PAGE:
Sheffield is worse than national average for rocketing gonorrhoea and syphilis, warns public health
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Ruth Granger, public health consultant, highlighted the substantial rise in a recently published document updating city leaders on issues affecting health protection in Sheffield.
The report was discussed in a meeting of Sheffield’s health and wellbeing board today (September 28).
In the meeting, Ms Granger said: “[Cases have] been increasing across the country but we have got an increase beyond the increases we are seeing across the country.
“Syphilis is particularly concerning because it can be such a serious infection and we are seeing it in groups we haven’t previously seen it in as much so we are taking action on that.”
Greg Fell, director of public health, added: “I knew the numbers were high but it was genuinely really, really sobering. Even I was quite sobered.”
Diagnoses of the sexually transmitted infections are at record levels nationally, according to data released by the UK Health Security Agency (UKHSA) in June and Sheffield is worse than the national average.
The data showed that in Sheffield the number of syphilis diagnoses rose from 17 in 2021 to 73 last year, an increase of 329 per cent.
It also revealed the number of gonorrhoea diagnoses in the city increased from 332 in 2021 to 809 last year – an increase of nearly 500 (134 per cent).
Ms Granger said the Sheffield sexually transmitted infections (STI) strategy group was reformed to take action by increasing testing for groups where syphilis testing is lower and also to develop an STI prevention plan.
She said: “What clinicians are telling us is that, similarly to a lot of issues, Covid seems to have made quite a big difference.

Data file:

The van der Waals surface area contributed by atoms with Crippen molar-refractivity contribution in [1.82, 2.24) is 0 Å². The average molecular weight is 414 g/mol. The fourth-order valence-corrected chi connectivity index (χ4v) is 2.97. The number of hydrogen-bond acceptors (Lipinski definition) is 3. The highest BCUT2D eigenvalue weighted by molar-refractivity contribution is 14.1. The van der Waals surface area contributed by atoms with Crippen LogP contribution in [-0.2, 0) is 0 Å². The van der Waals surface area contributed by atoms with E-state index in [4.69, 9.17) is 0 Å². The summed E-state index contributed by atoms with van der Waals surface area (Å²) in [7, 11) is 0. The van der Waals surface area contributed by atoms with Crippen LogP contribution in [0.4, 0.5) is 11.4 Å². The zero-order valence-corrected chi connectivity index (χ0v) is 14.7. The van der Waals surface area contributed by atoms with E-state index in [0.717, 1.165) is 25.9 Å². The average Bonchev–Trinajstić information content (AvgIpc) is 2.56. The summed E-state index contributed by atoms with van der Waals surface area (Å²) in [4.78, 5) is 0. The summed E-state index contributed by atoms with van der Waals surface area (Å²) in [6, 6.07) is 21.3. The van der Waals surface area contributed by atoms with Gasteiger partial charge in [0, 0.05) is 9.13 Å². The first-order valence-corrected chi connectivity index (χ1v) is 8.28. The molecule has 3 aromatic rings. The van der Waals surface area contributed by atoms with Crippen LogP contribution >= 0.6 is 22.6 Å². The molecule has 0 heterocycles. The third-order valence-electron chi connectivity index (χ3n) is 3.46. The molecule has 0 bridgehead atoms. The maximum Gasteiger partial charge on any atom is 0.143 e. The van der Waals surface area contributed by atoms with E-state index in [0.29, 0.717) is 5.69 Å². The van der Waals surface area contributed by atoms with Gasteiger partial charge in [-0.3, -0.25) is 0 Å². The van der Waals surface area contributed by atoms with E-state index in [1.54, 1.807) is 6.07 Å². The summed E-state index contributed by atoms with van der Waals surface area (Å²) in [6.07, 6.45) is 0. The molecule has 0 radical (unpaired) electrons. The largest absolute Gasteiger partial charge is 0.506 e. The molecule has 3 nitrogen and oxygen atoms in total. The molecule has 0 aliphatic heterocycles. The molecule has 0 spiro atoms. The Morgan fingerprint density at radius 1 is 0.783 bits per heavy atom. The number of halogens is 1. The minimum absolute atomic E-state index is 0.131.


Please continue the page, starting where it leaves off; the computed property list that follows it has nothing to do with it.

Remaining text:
“People’s attitudes and behaviours have changed, the way they view their sexual behaviour or sexual identity has significantly changed. Some of the things we would have previously identified as clear actions you could take are maybe not as obvious as they previously were.
“We are trying to tackle an increase when people’s attitudes and behaviours have changed quite significantly in quite a short period of time. So that is a particular challenge.”
A spokesperson for UKHSA has reminded people to wear a condom and get regularly tested if they are having sex with new or casual partners, whatever their age or sexual orientation.
Dr Hamish Mohammed, consultant epidemiologist at UKHSA, said: “We saw more gonorrhoea diagnoses in 2022 than ever before, with large rises particularly in young people.
“STIs aren’t just an inconvenience – they can have a major impact on your health and that of any sexual partners. Condoms are the best defence, but if you didn’t use one the last time you had sex with a new or casual partner, get tested to detect any potential infections early and prevent passing them on to others. Testing is important because you may not have any symptoms of an STI.”
STIs are usually easily treated with antibiotics but many can cause serious health issues if left untreated. Chlamydia and gonorrhoea can cause infertility and pelvic inflammatory disease and syphilis can cause serious, irreversible and potentially life-threatening problems with your brain, heart or nerves, according to the government.
Sexual Health Sheffield, based at the Royal Hallamshire Hospital on Glossop Road, Broomhill, offers tests, free condoms and a wide range of other advice and support.